Several years back when we were looking for a school where our children could board while we were overseas, Giggleswick ticked all the boxes, including its fantastic location just outside the Dales.
We moved our family home to nearby Langcliffe at the same time and it was always a joy to return to the tranquil and inspiring Dales from the oil fields of the Niger delta whenever we could.
When I had the opportunity to take early retirement in 2009, we jumped at the chance and have been learning more about the natural beauty, the wildlife and the cultural heritage of the Dales ever since, and about some of the challenges faced by the place and its people.
I firmly believe that the need for the Yorkshire Dales Society, and other groups like ours, has never been greater. The benefits of National Parks are well recognised and appreciated by those who live and work in them or are fortunate enough to visit them.
It is not so clear that the Government feels the same way.
This is manifested in the severe budget cuts being experienced by the National Park Authorities (custodians of our National Parks) and service providers (for transport, for example); increasing pressure to permit developments which are inconsistent with the statutory purposes of National Parks; and increasing political apathy towards environmental issues.
We, of course, recognise the pressure that the public finances are under and the need for all to share the pain, but if you consider that the English taxpayer pays less than £1 per person per year for the administration of our National Parks and Areas of Outstanding National Beauty, it does beg the question if further reduction to the Park Authorities’ budgets is wise.
The living, working landscapes of these areas underpin the economy and the health and wellbeing of society and these benefits are surely worth this modest cost.
Together with hundreds of others across England, I had the pleasure of walking in a National Park earlier this month in support of the campaign to stop the cuts to their funding and to make sure National Park Authorities have enough money to conserve our most famous landscapes for future generations.
The walk I joined around Ribblehead was enjoyed by over seventy participants of all ages and backgrounds. Some were familiar with the area and were lending their support to help keep what they know and love for their children and grandchildren. Others had never been in the Dales before, and it was a privilege to see how inspiring they found the experience and a reminder of how fortunate we are who live here.
With regard to the development challenge, we also recognise the potential tension between the need for economic growth and the requirement to “conserve and enhance the natural beauty, wildlife and cultural heritage” of the National Parks as specified in their statutory purposes.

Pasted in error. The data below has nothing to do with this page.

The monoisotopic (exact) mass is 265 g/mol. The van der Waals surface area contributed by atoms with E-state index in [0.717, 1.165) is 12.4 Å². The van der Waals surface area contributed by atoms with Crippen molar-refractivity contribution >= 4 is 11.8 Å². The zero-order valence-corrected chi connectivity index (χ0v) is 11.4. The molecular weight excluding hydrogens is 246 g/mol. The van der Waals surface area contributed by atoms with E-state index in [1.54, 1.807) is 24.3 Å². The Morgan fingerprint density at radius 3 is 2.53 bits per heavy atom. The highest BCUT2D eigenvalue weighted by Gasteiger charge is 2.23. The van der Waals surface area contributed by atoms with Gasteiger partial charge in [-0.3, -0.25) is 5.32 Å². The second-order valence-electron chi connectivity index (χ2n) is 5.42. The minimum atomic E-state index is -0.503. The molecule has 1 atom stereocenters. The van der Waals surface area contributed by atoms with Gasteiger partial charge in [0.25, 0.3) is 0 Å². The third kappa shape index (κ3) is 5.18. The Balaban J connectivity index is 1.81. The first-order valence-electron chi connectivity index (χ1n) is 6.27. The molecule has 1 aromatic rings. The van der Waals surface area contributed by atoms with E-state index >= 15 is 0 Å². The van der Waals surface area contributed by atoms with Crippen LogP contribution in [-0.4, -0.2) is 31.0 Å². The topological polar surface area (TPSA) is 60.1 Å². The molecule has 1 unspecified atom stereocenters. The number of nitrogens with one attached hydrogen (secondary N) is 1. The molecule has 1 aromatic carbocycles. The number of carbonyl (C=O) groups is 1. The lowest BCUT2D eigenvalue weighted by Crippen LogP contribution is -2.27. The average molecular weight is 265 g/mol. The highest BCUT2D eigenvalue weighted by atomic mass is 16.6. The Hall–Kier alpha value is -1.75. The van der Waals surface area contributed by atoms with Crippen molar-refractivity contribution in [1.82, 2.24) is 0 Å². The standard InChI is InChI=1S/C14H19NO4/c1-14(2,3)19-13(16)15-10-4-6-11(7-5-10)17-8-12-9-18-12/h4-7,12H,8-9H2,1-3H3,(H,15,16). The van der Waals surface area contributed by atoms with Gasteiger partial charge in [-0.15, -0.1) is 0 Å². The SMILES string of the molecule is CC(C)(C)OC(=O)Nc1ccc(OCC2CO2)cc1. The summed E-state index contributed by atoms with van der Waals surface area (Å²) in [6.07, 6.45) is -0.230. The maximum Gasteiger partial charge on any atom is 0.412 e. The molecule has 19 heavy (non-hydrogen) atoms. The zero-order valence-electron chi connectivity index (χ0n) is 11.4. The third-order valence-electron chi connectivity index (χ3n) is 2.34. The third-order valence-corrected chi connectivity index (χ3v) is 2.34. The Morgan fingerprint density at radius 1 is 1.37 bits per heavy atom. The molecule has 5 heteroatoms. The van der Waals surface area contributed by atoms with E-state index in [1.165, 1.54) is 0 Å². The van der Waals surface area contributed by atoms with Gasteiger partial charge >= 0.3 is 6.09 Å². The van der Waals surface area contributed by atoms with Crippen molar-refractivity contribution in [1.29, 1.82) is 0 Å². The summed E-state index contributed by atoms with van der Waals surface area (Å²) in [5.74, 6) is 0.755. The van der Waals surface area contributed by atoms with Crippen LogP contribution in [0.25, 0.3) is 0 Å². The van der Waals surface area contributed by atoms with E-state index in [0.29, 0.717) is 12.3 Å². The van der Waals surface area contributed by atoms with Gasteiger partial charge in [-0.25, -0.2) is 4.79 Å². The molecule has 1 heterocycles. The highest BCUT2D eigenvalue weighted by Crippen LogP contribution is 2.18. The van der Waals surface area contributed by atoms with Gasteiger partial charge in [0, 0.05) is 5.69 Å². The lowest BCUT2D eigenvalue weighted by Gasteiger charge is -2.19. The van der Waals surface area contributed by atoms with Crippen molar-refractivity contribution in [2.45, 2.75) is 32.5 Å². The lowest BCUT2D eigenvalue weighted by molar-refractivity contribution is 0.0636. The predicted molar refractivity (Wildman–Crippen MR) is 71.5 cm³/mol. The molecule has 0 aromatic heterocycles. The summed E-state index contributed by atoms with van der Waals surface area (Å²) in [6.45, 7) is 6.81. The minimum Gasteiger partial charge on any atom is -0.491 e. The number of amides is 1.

Conservation means, to me, “wise use” of resources, and this can go hand in hand with the economic wellbeing of our local communities. The sympathetic conversion, for example, of a derelict roadside barn to a residence conserves it while benefiting local builders and suppliers.
We, however, need to speak out when we see this economic/conservation balance going awry, which we feel it has done in the potash mine decision in the North York Moors National Park.
The society, as a campaigning organisation, alongside partner groups, objected to this development. We have our own issues in the Dales National Park with crushed rock quarrying where we hope to see the growing use of rail reduce the blight of lorries trundling through villages and towns.
As well as “campaign” and “protect”, the society’s other core purpose is “enjoy”. We are blessed with having so much in the Dales to enjoy – the interaction of people with nature has produced a landscape of remarkable beauty and distinctive character – and I hope we can entice more prospective members to join us in the events we organise.
Our “Dales Insights”, “Vibrant Communities”, “Classic Countryside” and “Focus on the Dales” events offer wonderful opportunities to learn more about our landscape, communities, cultural heritage, and wildlife as well as spending time with like-minded people. To get to them, use can be made of our own DalesBus service, operated by our subsidiary the Dales and Bowland Community Interest Company.
If I had to choose my favourite parts of the Dales, the list would have to include the Howgills (wonderful open space without walls or fences), Mallerstang, Dentdale, Muker’s meadows just before hay making, and watching the salmon jump up Stainforth Foss.
Next year is the Society’s 35th birthday and as well as using the anniversary to reflect on what the Society has achieved so far and to chart our way forward for the next few years – which I hope will include attracting more trustees, volunteers and members to join us – we need to find an appropriate way to celebrate and mark the event. We’ve got our thinking caps on!
n Mark Corner is the new chairman of the Yorkshire Dales Society.